How to reduce your sugar intake to reduce your risk of cancer

Researchers in Sweden discovered that frequent consumption of sugar and high-sugar foods is associated with an increased risk of pancreatic cancer. In fact, the more sugar in your diet, the higher your risk of cancer.

Another study (in 2019) looked at the associations between the consumption of sugary drinks, artificially sweetened beverages, and the risk of cancer. This study included 101,257 participants aged 18 and over. The study followed participants for around 5 years and found that those who regularly consumed sugary drinks had a significantly higher risk of overall cancer. Those who drank artificially sweetened beverages, on the other hand, were not at higher risk. The study also found that consumption of 100% fruit juice was linked to increased cancer risk.

This doesn’t mean that sugar causes cancer as there are so many other factors to consider but there is certainly an indirect link between cancer risk and sugar as highlighted by Cancer Research UK.

Cancer and sugar link

Eating too much sugar frequently will eventually lead to weight gain and being overweight or obese is a well-known risk factor for several different types of cancer. According to Cancer Research UK, being overweight and obesity is the UK’s biggest cause of cancer after smoking. So, it’s a wise move to avoid eating too much sugar as this will make it easier for you to maintain a healthy weight. However, there is no strong evidence to say that avoiding sugar will prevent cancer from spreading/growing.

Sugar has many different names

If you want to reduce your daily intake of sugar to be healthier, then you need to be aware of what actually classifies as “sugar”.

Sugar is not only the white sugar you use in your hot drinks and baking. There are many different types of sugar and you should know that the following are all sugars, just in a different form:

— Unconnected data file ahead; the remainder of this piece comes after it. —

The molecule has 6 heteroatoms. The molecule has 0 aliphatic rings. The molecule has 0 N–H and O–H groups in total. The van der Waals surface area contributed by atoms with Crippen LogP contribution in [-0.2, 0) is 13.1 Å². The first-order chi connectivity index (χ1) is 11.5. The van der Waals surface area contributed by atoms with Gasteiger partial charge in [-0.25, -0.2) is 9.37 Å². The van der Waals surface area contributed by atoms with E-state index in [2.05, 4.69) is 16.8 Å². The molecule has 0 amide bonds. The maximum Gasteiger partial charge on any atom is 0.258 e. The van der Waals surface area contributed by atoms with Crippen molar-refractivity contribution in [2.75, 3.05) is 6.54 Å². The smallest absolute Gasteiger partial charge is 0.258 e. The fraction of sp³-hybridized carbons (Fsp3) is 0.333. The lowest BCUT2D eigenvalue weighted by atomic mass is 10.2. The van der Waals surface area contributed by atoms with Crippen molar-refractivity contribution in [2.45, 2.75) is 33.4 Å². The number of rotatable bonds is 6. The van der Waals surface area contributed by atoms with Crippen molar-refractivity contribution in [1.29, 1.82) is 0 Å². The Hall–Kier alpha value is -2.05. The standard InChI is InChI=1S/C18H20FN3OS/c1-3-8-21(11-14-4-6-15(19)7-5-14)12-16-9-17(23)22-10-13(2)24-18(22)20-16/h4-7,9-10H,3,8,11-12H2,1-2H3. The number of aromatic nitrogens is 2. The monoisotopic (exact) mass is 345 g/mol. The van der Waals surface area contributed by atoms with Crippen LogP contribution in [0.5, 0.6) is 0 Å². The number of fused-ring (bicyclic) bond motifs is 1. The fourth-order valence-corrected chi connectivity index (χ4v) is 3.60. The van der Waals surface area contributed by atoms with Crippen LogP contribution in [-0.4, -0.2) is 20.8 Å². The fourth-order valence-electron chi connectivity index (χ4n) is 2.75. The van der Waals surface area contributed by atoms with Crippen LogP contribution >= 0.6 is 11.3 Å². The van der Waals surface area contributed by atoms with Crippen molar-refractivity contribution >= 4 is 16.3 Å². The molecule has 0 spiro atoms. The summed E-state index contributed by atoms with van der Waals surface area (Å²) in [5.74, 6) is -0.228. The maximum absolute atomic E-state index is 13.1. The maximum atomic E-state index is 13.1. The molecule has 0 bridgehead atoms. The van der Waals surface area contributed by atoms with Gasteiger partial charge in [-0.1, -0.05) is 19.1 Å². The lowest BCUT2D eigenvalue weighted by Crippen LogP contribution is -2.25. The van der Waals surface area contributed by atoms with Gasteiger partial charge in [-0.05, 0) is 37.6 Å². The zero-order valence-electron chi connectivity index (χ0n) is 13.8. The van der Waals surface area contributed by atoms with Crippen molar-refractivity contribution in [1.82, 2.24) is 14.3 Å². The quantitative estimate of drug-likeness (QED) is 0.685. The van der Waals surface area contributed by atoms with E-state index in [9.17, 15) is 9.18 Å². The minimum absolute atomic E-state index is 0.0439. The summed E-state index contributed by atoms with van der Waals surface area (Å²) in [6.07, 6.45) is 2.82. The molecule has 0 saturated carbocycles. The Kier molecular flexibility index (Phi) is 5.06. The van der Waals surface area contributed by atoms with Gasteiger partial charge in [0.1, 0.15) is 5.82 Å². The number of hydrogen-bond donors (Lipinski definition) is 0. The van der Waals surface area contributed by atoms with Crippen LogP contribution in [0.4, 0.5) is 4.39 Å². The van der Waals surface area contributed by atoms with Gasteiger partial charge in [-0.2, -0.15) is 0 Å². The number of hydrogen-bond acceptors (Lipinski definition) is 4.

• Agave syrup
  • Honey
  • Molasses
  • Rice and/or barley malt syrup
  • Coconut sugar
  • Real fruit jam
  • Date syrup
  • Fruit juices

Although some of the above types of sugar may be healthier than table sugar, they can still result in weight gain when consumed in excess. It’s true they may contain more nutrients than processed white sugar but they are still high in calories so you should use them in moderation.

How to reduce your sugar intake

Read the food labels

The first step you can take to reduce your sugar intake is to familiarize yourself with foods that have sugar added to them. To achieve this you need to start reading the food labels on foods you buy weekly. Check your cupboards first and when you are in the supermarket, read the food labels carefully.

You will be surprised where you will find sugar – in soups, sauces, bread, dips, spreads, the list is never-ending. The next time you shop, pick healthier options, with no added sugar, if possible.

Stop adding sugar to your hot drinks!

We all love a nice cup of coffee or tea in the morning and you may be one of those people who cannot have their hot drink without sugar. But for your health, you should stop adding sugar to your favourite hot drink.

It may be hard in the beginning so start decreasing the sugar you add slowly. If you normally have 3 teaspoons of sugar, reduce that to 2.5tsp. Try this for one week and then the following week, add only 2 teaspoons of sugar to your drink. After that try 1.5 teaspoons and so on.

Over time your taste buds will adjust and you won’t feel the need to add that much sugar to your drink. The final move is to have your drink unsweetened.

If you cannot have your drink unsweetened, buy one of the natural sweeteners that are lower in calories and not harmful to your teeth. My favourite is xylitol but you could also try stevia and see whether you like it.

Stop buying sugary snacks!

If you are a sugar addict then it’s very likely that your cupboards are full of sugary treats such as biscuits, chocolate, and cakes. The problem is when you have these at home you will just eat them all the time and won’t be able to resist the temptation regardless of your good intentions.

If you really want to reduce your sugar intake you need to stop buying this kind of snacks and stocking your cupboards with them. Not having them at home will really help you reduce your sugar intake. This doesn’t mean you shouldn’t treat yourself once in a while, just don’t stock your cupboards with this type of food.

Replace sugary foods and snacks with healthier options

Instead of high-calorie, high-sugar foods try healthier alternatives such as:

  • Fresh fruit salad with natural yogurt
  • Hummus with vegetables such as carrots, peppers, and cucumber
  • Almond butter spread on pieces of apple or banana
  • Nut mix
  • Homemade popcorn with a little salt

Limit consumption of fruit juices and smoothies

If you think you are doing something good for your health by drinking fruit juice or smoothie every day, think again. Fruit juices and smoothies can be packed with sugar, especially the ones you buy in a supermarket. Some fruit juices have sugar added to them while others simply contain just fruit sugars. In any case, it’s not recommended to drink fruit juices too often as they could result in weight gain due to their high-calorie count. Have them only once in a while and don’t make it a habit to drink them every day.

Sources

https://academic.oup.com/ajcn/article/84/5/1171/4649305

https://www.bmj.com/content/366/bmj.l2408